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(2020) Boron Isotopes: no 'Arc' in Archean?

Smit M, Scherstén A, Næraa T, Emo R, Scherer E, Sprung P, Bleeker W, Mezger K, Maltese A, Cai M, Rasbury T & Whitehouse M


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03e: Room 1, Wednesday 24th June 23:51 - 23:54

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Submitted by Capucine Albert on Tuesday 23rd June 10:26
Thank you for this, this is really interesting work! I was wondering if you considered the possibliity that seawater composition might not have been this isotopically heavy in the Archean?
Hi Capucine, Yes! Great question. We did consider this (see Smit et al., 2019, looong appendix) and the simple answer is that there are some estimates and they do not seem to be very different from the modern. The constraints are few and imprecise, though. The delta11B value of Archean seawater may well have been different and they may have fluctuated on short time scales as well, but that is definitely something that still needs to be investigated in detail. It is something we are now looking into! Many thanks for your question!

Submitted by Thomas Zack on Wednesday 24th June 13:59
Hi Matthijs, cool stuff. However, what about ground-truthing of some "safe" island arc intrusions? Or even going into the rock record and look at "likely" arcs that went through some slight tectonic squeezing, e.g., our 1.5 Ga Idefjorden terrane here in Gothenburg ;). Guess all boron isotope data from arc settings so far is volcanic- true? Potentially there could be a systematic bias due to some dehydration fractionation, although -I admit- the correlation with Zr/Hf speaks against it. Still, should be easy to test your predictions.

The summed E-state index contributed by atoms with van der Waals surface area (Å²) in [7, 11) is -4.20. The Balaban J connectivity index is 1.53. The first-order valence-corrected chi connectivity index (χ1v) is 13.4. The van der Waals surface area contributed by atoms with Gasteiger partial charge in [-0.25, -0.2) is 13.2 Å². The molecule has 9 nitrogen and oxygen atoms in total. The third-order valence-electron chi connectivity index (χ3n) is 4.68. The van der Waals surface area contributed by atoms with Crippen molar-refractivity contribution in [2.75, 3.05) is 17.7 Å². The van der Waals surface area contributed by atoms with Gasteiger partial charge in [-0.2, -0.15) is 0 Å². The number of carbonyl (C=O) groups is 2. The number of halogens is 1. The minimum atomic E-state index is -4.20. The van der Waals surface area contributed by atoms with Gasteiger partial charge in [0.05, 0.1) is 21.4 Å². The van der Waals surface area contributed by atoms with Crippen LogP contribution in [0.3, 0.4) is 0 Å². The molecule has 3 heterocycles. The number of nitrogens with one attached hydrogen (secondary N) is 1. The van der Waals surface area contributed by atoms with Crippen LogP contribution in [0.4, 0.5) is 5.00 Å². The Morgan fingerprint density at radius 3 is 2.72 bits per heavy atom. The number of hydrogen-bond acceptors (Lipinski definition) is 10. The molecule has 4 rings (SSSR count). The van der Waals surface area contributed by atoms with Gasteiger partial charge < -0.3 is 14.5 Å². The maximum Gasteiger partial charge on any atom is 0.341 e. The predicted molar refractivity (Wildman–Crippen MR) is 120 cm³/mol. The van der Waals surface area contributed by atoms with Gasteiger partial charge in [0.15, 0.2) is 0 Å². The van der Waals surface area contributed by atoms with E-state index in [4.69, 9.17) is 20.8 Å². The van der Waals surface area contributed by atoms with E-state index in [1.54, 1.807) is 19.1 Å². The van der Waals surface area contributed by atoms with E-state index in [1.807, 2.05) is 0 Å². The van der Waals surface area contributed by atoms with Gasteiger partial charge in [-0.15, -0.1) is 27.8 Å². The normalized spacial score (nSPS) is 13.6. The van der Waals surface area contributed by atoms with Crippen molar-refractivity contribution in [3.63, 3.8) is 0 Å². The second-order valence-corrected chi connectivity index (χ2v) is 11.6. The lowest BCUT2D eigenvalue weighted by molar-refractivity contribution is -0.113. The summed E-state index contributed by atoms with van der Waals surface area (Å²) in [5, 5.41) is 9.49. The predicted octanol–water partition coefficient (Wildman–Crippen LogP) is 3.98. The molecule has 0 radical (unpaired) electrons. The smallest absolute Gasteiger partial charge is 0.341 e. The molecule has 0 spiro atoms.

Hi Thomas! Yes, all B data that we evaluated as a reference frame were from proper arc lavas and intrusions from a variety of arcs in subduction zones with different geothermal gradients. There are indeed processes that could B signatures during devolatilization and dehydration of magmas, but the effects are furtunately relatively predictable and well-constrained; they can be "looked through" fairly well. Fractionation during magmatic crystallization in TTG intrusions is fairly minor and is indeed traced quite well through are data as we observe the correlations with Zr/Hf that one would expect for such processes. All in all, we are fairly confident of the composition of the source of these TTGs, which, at least in terms of B, seems very similar between the various terranes we investigated. Hope this helps! Ow, and if the Idefjorden rocks could help us further, I may consider hopping in the car and join you for a fun trip. At least that is still allowed (in Stockholm now). Thanks!

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